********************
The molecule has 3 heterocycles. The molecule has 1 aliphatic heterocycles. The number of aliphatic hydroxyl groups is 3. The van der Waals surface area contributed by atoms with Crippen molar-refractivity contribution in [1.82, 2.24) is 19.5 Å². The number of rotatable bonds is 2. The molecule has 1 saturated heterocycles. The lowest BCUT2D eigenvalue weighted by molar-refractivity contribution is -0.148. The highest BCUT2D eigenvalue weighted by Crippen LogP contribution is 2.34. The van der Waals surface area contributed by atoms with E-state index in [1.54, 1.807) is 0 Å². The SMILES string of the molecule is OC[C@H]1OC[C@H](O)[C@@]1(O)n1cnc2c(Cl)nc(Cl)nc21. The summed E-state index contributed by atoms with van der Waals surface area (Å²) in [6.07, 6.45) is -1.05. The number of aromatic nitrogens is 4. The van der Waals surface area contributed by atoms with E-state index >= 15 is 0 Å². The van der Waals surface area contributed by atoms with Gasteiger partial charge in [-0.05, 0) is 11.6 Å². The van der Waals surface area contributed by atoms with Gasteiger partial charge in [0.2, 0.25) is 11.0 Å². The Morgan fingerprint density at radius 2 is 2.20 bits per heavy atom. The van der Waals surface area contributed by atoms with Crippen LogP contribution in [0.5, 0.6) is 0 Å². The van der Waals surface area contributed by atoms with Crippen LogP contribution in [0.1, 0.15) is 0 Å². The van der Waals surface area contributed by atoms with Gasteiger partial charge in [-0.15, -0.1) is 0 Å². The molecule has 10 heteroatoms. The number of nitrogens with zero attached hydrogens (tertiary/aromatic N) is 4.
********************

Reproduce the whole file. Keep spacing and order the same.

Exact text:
The molecule has 3 heterocycles. The molecule has 1 aliphatic heterocycles. The number of aliphatic hydroxyl groups is 3. The van der Waals surface area contributed by atoms with Crippen molar-refractivity contribution in [1.82, 2.24) is 19.5 Å². The number of rotatable bonds is 2. The molecule has 1 saturated heterocycles. The lowest BCUT2D eigenvalue weighted by molar-refractivity contribution is -0.148. The highest BCUT2D eigenvalue weighted by Crippen LogP contribution is 2.34. The van der Waals surface area contributed by atoms with E-state index in [1.54, 1.807) is 0 Å². The SMILES string of the molecule is OC[C@H]1OC[C@H](O)[C@@]1(O)n1cnc2c(Cl)nc(Cl)nc21. The summed E-state index contributed by atoms with van der Waals surface area (Å²) in [6.07, 6.45) is -1.05. The number of aromatic nitrogens is 4. The van der Waals surface area contributed by atoms with E-state index >= 15 is 0 Å². The van der Waals surface area contributed by atoms with Gasteiger partial charge in [-0.05, 0) is 11.6 Å². The van der Waals surface area contributed by atoms with Gasteiger partial charge in [0.2, 0.25) is 11.0 Å². The Morgan fingerprint density at radius 2 is 2.20 bits per heavy atom. The van der Waals surface area contributed by atoms with Crippen LogP contribution in [0.5, 0.6) is 0 Å². The van der Waals surface area contributed by atoms with Crippen LogP contribution in [0.1, 0.15) is 0 Å². The van der Waals surface area contributed by atoms with Gasteiger partial charge in [-0.15, -0.1) is 0 Å². The molecule has 10 heteroatoms. The number of nitrogens with zero attached hydrogens (tertiary/aromatic N) is 4.